Digital Speed Dating with Books

One of my favorite yearly library lessons is 11th-grade Nonfiction Book Speed Dating. Watching students actively walk around the library from table to table exploring books always makes me smile. Motivating teens to read is a challenging aspect of my job as a high school librarian. It’s a gift to have a platform for 40 minutes during which I can introduce them to books that will engage them and reignite, or spark for the first time, an interest in reading. This year, with all library classes being virtual, I had to transfer this highly interactive lesson into the limited space of Zoom. As we’ve learned in the past eight months, we can do things we never thought possible. Zooming into English classes, I was able to execute a successful digital speed dating with books.

Upon entering the English teacher’s Zoom class, which consisted of students learning remotely at home and those sitting in the physical classroom, I asked the students to contemplate the question, “What can you learn from reading a book about a topic you’ve never explored?” Though in the past I’ve been able to elicit answers from students sitting in front of me, I’ve learned not to mess with the all-mute feature on Zoom so I had them think about it without calling out answers. Then, after instructing them to open up reading charts that had been posted along with all other materials on their teacher’s Canvas page, I began giving brief book talks while sharing my screen to show them my Google Slides presentation displaying the featured books. As they listened, they put a + or – sign next to each book, notating a positive or negative initial reaction to each.

When I was done introducing the books, I gave them a quick overview of our school’s latest acquisition, the Sora app, through which they can borrow any of the 10 book choices for this project. Because we were only able to buy a one-time user checkout model for each book, I showed the students how to borrow a book and return it after each session to make it available to other students. This app is perfect for those who are not able to get a physical or digital copy of the book on their own.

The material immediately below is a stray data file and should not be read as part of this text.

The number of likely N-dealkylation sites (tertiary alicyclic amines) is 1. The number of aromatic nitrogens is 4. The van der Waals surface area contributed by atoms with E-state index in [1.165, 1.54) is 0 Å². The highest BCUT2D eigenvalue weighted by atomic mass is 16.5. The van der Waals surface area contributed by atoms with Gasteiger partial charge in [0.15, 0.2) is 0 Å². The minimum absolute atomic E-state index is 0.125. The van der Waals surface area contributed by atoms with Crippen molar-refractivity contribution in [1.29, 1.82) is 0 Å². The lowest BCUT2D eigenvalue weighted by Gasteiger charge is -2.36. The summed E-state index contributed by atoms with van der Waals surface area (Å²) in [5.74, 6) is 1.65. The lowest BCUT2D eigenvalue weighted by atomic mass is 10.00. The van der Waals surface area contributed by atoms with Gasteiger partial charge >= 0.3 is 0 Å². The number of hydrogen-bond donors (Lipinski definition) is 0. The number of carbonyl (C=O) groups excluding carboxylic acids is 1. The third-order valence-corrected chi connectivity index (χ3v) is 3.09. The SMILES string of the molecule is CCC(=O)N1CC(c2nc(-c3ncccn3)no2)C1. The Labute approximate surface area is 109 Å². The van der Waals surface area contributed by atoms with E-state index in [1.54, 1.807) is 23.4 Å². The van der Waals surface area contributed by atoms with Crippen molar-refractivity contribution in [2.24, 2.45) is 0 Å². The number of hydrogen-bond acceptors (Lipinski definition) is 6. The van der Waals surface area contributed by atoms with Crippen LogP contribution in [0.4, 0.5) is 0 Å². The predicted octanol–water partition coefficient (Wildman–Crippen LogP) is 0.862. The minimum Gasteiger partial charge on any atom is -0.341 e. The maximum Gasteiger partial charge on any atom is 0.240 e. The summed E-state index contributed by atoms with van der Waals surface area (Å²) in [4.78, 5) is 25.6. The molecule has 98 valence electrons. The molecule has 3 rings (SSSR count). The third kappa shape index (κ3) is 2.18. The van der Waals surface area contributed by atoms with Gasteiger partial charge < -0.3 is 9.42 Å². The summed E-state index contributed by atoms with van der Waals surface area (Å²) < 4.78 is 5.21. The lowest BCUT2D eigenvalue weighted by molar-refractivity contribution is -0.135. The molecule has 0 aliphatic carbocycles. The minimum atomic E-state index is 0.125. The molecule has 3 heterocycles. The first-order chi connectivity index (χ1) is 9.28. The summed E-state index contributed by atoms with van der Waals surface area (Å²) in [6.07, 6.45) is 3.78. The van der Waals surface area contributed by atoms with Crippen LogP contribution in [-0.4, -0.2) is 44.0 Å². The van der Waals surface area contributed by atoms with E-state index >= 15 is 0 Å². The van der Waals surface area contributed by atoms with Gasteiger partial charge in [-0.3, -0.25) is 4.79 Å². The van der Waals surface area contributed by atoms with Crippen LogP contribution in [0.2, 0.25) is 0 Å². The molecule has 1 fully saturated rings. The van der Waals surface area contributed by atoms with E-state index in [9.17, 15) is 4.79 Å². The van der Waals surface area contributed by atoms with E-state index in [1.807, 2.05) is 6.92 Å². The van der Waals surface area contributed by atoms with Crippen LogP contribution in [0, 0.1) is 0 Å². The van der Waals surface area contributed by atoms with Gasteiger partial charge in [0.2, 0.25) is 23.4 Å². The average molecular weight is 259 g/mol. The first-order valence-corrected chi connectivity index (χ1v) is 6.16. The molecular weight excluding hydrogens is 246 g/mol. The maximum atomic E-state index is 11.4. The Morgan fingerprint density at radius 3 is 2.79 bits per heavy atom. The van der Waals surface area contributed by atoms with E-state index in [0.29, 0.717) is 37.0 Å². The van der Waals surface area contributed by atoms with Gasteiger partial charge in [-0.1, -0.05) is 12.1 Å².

Finally it was time for the speed dating. Instead of walking around to different tables where in the past there would be a copies of the books and summaries in display stands, they opened up different tabs on their computers: one with book excerpts, and one with their charts. As I shared the first two pages and a photo of the book on my screen, they had two minutes to read as much as they could from the excerpts and to write a one line main idea of the book. When I changed the screen to the excerpt from the next book, they repeated the steps. As the end of the period neared, I cut the sampling time down to one and a half minutes, and then one minute for the last two books.

When the bell rang, the students seemed excited about the many titles that had been presented to them. As I watched their faces disappear from the Zoom screen, I felt satisfied that though it wasn’t ideal, my lesson introduced them to 10 intriguing new books.

Books for the Independent Reading Project:

Spirit Run by Noe Alvarez

The Yellow House by Sarah M. Broom

This Is Really Happening by Erin Chack

Untamed by Glennon Doyle

Minor Feelings by Cathy Park Hong

The Magical Language of Others by E.J. Koh

Maid by Stephanie Land

Born a Crime by Trevor Noah

The Bold World by Jodie Patterson

Hillbilly Elegy by J.D. Vance

 

Author: Karin Greenberg

Karin Greenberg is a library media specialist at Manhasset High School in Manhasset, New York. She is a former English teacher and writes book reviews for School Library Journal and Woodbury Magazine. She co-hosted Bookscreenz Podcast with her daughter, Annabelle. In addition to reading, she enjoys animals, walking, hiking, the beach, and spending time with her husband, three children, and dog. Follow her book account on Instagram @bookswithkg.



Categories: Blog Topics, Collection Development, Student Engagement/ Teaching Models

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2 replies

  1. I am starting virtually all first quarter on Tuesday and getting actual books into the hands of my h grade students has been at the forefront of my mind. With the help of our incredible librarians, we have a twice a week pick up system set up after kids have requested books, but I wondered; how can I book talk a lot of books quickly like I normally would in our classroom so that kids can start reading?

  2. @Анжелика The way I am able to book talk a lot of books quickly is by preparing a short pitch for the book, highlighting the angles that will draw students in and then moving on to the next book. This has worked well in the Zoom classes I’ve been teaching but another great way to do this is to make videos of the book talks and add them to whatever learning management system your school uses (such as Canvas) and also to the school library website. This way, the teachers and students can access your book talks at their convenience.

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